Abstract: Every valuation report is created as of a specific time and for a specific purpose, which may affect the standard of value an expert uses. That’s why a single valuation report can’t necessarily be recycled for multiple purposes without an expert’s express written consent. This article describes a recent bankruptcy case in which the court decided that a valuation report prepared for the business owner’s divorce proceeding couldn’t be used to confirm a bankruptcy repayment plan. A sidebar shows how courts may use the buyout provisions of a shareholders’ agreement to establish the value of a business interest.
In re Cole, Bankr. E.D. Va. No. 15-30979-KLP, March 24, 2016
Can you recycle a valuation?
Court rules report for divorce can’t be reused for bankruptcy
All valuation reports are not created equal. In fact, every valuation report is unique, created as of a specific date and for a specific purpose, which may affect the standard of value the valuation expert uses. That’s why a single valuation report can’t necessarily be recycled for multiple purposes without an expert’s express written consent. For example, a business valuation report prepared for a divorce case shouldn’t also be used in subsequent bankruptcy proceedings, as the recent case In re Cole illustrates.
One valuation can’t serve two purposes
This bankruptcy case involved a divorced dentist who owned a 25% interest in a dental practice. For purposes of equitable distribution of assets in the divorce proceedings, the trial court was required to determine the value of the husband’s interest in his dental practice. The divorce court noted that the relevant standard of value was the “intrinsic value” of the business interest “to these parties.”
During the divorce proceedings, the wife’s expert had valued the interest at $212,000, assigning considerable value to ongoing patient relationships and goodwill. The husband’s expert declined to assign any value to the practice’s patient records or goodwill and valued the husband’s interest at $15,782. The divorce court adopted the $212,000 value.
The husband then filed for Chapter 13 bankruptcy and sought confirmation of his repayment plan. The bankruptcy court had to determine whether the repayment plan would meet the liquidation test under the Bankruptcy Code. The code requires a court to ask: Would the creditors receive payments with a present value that’s at least equal to what they would receive in a Chapter 7 case? The answer depended primarily on the value of the debtor’s interest in the dental practice.
The dentist’s ex-wife was the primary unsecured creditor. She opposed the plan and argued that collateral estoppel barred her ex-husband from relitigating the value of his interest in the dental practice and required the bankruptcy court to value the interest at $212,000.
One size doesn’t fit all
Echoing the divorce court, the bankruptcy court defined value for equitable distribution purposes as “that value which represents the property’s intrinsic worth” to the parties. The court added that intrinsic value is “a very subjective concept that looks to the worth of the property to the parties.” In divorce court, the value set forth by the wife’s expert, therefore, established the value of the husband’s interest in the practice to those two spouses, not necessarily hypothetical buyers and sellers.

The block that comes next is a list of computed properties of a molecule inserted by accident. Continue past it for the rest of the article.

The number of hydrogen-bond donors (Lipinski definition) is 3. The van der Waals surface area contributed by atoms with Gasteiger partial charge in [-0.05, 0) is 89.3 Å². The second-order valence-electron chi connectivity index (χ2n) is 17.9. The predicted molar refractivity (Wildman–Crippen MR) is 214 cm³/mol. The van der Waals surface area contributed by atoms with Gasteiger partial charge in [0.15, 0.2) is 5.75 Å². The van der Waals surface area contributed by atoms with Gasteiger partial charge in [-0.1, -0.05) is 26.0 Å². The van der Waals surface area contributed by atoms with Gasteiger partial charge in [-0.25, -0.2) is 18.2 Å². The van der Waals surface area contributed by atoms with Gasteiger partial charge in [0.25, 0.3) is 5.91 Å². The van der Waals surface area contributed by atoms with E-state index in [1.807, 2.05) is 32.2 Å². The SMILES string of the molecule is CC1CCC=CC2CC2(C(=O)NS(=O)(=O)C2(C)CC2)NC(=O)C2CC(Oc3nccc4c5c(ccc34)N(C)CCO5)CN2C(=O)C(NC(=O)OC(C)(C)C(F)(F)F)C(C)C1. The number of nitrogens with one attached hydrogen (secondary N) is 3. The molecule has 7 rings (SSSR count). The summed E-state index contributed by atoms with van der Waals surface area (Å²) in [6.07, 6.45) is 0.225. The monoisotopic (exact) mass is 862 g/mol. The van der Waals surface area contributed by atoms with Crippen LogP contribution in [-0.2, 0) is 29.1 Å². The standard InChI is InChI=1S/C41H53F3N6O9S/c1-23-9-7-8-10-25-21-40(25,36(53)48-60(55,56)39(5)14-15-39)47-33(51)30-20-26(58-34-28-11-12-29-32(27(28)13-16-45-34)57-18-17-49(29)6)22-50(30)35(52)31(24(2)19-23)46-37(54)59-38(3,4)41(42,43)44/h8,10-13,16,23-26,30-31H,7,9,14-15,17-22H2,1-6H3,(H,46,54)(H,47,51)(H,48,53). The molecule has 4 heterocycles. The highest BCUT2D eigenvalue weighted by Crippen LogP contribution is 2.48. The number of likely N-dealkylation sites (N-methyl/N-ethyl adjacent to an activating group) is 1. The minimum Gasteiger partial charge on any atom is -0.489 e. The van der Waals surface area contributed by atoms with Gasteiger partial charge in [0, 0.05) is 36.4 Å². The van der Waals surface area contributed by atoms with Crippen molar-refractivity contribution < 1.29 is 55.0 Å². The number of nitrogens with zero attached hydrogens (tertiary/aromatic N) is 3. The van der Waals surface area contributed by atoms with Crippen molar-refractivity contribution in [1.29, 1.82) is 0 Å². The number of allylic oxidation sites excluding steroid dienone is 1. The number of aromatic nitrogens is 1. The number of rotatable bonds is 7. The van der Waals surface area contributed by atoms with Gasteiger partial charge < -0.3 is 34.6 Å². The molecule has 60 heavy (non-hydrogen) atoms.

By contrast, in a Chapter 13 bankruptcy proceeding, the court must determine the value of the interest in the context of a hypothetical Chapter 7 liquidation. The Bankruptcy Code requires a Chapter 7 trustee “to reduce to money” the property of the bankruptcy estate. According to the court, this requirement clearly contemplates a sale or other disposition of the property, which is different from determining the intrinsic value for a divorce proceeding.
During divorce proceedings, the court said the amount that a Chapter 7 trustee would receive by liquidating the debtor’s interest in the practice was not the basis for establishing its value. In other words, the issue decided by the divorce court wasn’t the same as the issue before the bankruptcy court, and collateral estoppel didn’t apply.
The court also rejected the wife’s alternative argument — that her expert’s value should be applied because his “going concern” value was the appropriate standard for valuing a business interest. The court pointed out that this value represented 25% of the going-concern value of the practice as a whole. Moreover, there was nothing in the practice’s shareholder agreement or any other evidence that suggested the husband (or a Chapter 7 trustee stepping into his shoes) had the ability to force a sale of the practice to maximize his 25% interest in the proceeds.
Different standards call for different valuations
In uncertain economic times, you can’t blame a client for wanting to leverage a valuation report for multiple purposes. Unfortunately, valuations are valid only for the specific purpose (or purposes) that they’re originally developed for.
Sidebar: Set value with shareholder agreement’s buyout formula
The debtor in the In re Cole bankruptcy case claimed that his interest in a dental practice had no value, based on the testimony of an experienced Chapter 7 trustee. The trustee testified that, if he were administering the debtor’s estate, he would abandon the interest because he didn’t think anyone would pay anything for it in the open market.
The court, however, found that the practice’s shareholder agreement suggested the interest would have significant value in a Chapter 7 liquidation. Under the agreement, the debtor (or trustee) could compel the other shareholders to buy out his interest for a price determined by a formula in the agreement. The court ruled that the price would be $161,268, according to the buyout formula. Therefore, the bankruptcy court valued the interest at that amount and, as a result, denied confirmation to the debtor’s plan.